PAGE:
All patients with stages I, II, and III and five patients with stage IV disease underwent potentially curative surgery, and 15 patients developed recurrence. Serum levels of CA19-9 were less than 2.0 U/mL during follow up in patients both with and without recurrence.

4. Discussion

Early detection of the recurrence after potentially curative surgery is an important issue in management of the patients with colorectal carcinoma [16]. Several studies revealed improved survival by intensive postoperative follow up program. Although there are differences in follow up programs among the studies, the imaging study and the measurement of serum tumor marker are included in postoperative follow up.

Measurement of tumor marker is also used in the assessment of efficacy of chemotherapy, especially in those without measureable disease [21, 22].

, which is recognized by CA19-9, is a carbohydrate chain which is expressed on tumor cells and is known to play a role in adhesion between tumor cells and endothelial cells [18]. is secreted into the serum and is used as a tumor marker for pancreatic, hepatobiliary, gynecological, and colorectal carcinoma [9, 2325]. Several studies revealed the usefulness of the measurement of serum CA19-9 [1015, 2629]; however, some studies failed to show its usefulness [3034], and measurement of CA19-9 has not been recommended in guidelines [79]. Main focus of the previous studies was its accuracy in terms of predicting prognosis and its relevance to recurrence, though, only a few studies paid attention for patients with low serum CA19-9 value [19, 20].

In this study, we analyzed the serum level of CA19-9 in patients with colorectal carcinoma in order to clarify the changing pattern in serum CA19-9 and to determine the clinical role of its measurement. CA19-9 is an antigen which recognizes carbohydrate chain and the value of CA19-9 means the amount of the carbohydrate chains in sera, which is called secreted type . The amount of secreted type is determined by phenotype of both the Lewis (Le) and secretor (Se) genes. Narimatsu studied the correlation between phenotype of these two genes and the amount of serum and found that there is no secretion of in patients with phenotype of le/le and se/se. However, there are only a few studies concerning patients with low serum CA19-9 level. In this study, we defined ELCA as having lower than measuring limit and studied the relation of clinical course and serum level of CA19-9 [19, 20].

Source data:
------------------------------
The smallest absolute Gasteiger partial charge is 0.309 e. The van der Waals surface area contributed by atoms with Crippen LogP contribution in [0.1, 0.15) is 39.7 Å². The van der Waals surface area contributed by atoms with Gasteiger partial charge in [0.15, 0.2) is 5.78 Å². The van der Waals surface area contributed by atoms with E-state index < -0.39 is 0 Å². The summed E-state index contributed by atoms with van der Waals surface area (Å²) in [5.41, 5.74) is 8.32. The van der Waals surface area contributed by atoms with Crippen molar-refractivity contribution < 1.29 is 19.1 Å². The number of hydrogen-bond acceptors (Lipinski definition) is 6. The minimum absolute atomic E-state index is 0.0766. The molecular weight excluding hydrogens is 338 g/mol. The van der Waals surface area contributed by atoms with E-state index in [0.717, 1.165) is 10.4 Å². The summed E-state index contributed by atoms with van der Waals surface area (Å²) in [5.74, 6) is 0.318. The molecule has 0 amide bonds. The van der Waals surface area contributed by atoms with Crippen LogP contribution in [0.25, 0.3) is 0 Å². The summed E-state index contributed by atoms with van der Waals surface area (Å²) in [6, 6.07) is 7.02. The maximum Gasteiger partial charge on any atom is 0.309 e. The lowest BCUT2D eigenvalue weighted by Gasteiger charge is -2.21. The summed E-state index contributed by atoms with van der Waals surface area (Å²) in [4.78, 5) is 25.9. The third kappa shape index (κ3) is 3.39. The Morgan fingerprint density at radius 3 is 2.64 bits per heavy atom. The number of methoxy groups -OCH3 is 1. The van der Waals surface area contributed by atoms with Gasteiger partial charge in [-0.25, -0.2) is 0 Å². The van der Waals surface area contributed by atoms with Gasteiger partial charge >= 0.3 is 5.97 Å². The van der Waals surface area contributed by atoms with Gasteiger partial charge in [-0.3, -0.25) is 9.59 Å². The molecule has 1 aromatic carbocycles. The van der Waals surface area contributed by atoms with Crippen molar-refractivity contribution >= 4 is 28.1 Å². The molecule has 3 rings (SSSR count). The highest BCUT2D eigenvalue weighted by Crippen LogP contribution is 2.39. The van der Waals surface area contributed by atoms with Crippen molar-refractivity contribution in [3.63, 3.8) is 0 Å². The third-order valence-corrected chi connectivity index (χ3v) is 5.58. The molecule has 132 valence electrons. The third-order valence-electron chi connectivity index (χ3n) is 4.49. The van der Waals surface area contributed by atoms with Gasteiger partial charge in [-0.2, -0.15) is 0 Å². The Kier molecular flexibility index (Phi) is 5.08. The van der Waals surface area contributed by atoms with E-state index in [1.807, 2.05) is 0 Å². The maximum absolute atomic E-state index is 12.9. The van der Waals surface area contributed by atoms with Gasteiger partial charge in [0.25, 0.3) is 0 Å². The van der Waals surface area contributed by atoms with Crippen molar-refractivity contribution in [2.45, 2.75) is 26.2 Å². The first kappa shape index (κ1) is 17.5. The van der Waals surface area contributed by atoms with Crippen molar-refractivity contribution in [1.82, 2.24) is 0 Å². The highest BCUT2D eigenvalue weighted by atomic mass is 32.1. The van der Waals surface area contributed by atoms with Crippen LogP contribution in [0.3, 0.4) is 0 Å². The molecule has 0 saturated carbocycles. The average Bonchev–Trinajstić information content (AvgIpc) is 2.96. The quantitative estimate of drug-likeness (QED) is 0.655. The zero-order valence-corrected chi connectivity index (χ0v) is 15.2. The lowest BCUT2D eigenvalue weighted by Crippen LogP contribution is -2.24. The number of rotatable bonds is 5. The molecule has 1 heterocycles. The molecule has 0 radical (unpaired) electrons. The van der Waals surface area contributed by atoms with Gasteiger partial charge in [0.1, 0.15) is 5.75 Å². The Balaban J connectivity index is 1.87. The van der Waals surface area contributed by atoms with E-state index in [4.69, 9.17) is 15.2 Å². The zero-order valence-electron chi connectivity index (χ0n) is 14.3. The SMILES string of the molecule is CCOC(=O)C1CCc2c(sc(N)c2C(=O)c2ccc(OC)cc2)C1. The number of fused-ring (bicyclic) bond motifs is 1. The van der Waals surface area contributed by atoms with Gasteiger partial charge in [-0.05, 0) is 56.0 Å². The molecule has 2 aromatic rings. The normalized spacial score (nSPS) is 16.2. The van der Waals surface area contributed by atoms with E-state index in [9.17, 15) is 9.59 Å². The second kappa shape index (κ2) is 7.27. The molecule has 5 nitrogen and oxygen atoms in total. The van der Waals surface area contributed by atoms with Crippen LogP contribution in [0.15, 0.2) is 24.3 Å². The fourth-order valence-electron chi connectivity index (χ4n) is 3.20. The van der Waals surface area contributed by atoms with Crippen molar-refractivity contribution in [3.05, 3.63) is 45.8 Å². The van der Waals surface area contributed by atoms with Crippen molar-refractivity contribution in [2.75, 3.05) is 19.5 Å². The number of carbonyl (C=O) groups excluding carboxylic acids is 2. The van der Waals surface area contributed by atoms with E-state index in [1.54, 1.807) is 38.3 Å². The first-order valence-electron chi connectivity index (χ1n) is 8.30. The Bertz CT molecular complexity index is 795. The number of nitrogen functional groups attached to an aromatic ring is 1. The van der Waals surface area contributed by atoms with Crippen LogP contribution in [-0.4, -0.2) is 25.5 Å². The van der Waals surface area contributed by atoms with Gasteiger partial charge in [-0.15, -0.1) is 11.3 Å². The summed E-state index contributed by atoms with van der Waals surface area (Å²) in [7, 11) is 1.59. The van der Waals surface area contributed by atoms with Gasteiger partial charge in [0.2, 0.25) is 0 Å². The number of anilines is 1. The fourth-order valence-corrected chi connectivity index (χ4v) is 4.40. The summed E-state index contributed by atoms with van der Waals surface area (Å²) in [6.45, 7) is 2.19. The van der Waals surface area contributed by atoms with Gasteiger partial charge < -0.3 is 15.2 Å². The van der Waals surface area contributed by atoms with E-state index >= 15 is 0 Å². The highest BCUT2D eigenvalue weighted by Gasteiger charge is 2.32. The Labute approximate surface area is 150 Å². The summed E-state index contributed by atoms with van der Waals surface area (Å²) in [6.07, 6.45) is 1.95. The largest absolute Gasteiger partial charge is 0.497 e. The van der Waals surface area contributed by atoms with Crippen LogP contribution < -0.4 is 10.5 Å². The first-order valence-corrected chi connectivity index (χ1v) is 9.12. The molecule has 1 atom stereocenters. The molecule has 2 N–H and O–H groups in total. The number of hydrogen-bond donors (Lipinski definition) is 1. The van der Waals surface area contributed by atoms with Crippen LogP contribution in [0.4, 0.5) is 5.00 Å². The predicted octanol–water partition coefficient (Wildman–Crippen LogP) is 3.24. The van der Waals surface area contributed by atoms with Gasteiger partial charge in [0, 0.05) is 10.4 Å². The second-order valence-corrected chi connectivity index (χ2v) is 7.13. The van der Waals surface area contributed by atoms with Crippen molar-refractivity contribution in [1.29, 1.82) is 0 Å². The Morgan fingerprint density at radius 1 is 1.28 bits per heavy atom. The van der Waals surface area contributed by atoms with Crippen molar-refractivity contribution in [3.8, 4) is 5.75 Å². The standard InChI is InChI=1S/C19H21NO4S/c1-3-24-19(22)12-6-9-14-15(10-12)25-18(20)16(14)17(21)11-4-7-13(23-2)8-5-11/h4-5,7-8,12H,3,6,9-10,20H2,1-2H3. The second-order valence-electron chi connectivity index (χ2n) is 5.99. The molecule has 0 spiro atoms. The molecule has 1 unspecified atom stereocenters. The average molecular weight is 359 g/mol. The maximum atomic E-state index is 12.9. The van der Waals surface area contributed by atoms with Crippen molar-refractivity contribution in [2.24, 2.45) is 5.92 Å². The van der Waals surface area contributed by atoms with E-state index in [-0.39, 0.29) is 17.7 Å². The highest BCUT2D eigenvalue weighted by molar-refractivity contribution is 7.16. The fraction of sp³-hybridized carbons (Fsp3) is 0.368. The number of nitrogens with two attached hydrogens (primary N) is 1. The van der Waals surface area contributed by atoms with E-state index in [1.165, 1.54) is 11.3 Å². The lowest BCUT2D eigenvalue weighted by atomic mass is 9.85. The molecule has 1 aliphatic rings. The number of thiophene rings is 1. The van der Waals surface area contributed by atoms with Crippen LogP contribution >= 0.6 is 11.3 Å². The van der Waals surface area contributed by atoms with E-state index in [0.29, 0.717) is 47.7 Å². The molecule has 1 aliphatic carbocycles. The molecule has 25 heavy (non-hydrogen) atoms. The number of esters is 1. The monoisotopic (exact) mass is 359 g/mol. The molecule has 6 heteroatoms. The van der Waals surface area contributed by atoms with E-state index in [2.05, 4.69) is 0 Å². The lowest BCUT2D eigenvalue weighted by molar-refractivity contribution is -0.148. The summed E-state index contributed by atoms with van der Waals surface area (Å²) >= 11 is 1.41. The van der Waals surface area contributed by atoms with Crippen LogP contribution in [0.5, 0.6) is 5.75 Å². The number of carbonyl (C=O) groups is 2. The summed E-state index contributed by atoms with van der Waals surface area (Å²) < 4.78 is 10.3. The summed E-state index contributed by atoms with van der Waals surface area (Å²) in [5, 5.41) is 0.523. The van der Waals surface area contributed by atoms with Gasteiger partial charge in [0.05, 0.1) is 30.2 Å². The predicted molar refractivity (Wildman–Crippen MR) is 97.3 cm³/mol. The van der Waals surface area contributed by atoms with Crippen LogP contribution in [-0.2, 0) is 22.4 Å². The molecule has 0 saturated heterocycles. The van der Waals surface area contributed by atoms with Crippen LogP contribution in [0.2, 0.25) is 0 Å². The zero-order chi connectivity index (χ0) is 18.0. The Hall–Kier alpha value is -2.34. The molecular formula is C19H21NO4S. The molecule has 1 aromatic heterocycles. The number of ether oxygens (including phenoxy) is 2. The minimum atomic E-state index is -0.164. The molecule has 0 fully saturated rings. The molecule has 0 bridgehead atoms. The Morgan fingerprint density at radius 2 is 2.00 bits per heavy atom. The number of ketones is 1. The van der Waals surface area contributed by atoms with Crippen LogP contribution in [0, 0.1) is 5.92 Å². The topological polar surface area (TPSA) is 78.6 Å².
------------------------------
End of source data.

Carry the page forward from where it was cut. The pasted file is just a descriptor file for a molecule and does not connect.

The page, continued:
Although the synthesis of CA19-9 increases in a certain group of patients with colorectal carcinoma, particularly those with advanced disease, this study demonstrated that serum level of CA19-9 remains lower than the measurable limit in all ELCA cases irrespective of the stage at the time of diagnosis, progression, and recurrence. Our clinical definition of ELCA may include not only genetic Lewis negative cases but also the case with very weak expression of CA19-9; however, with our broad definition of Lewis negativity, our study showed no benefit of serial measurement of serum CA19-9 in patients with colorectal carcinoma whose serum level of CA19-9 was lower than measurable limit at the initial assessment.

Further investigation is necessary to elucidate the significance of CA19-9 in entire patients with colorectal carcinoma; however, we found that our criterion of ELCA is practically useful to determine the group of patients for whom serial measurement of serum CA19-9 is not contributory for clinical management. Additionally, because the previous studies focusing on the clinical significance of CA19-9 included patients who do not secrete CA19-9, who consisted of 9.8% of the patients with colorectal carcinoma, the exclusion of these patients may provide more precise information concerning the clinical significance of serum CA19-9.

We conclude that the measurement of serum CA19-9 should be omitted irrespective of clinical setting if the result of the first measurement of serum CA19-9 was less than lower limit. Because CA19-9 was used in variety of adenocaricnoma, we believe that further investigation concerning the clinical significance of CA19-9 in patients with other organ malignancies with less than measuring limit may facilitate the saving of medical cost.


The Authors thank Dr. Wendy Gray for her assistance in preparation of this manuscript.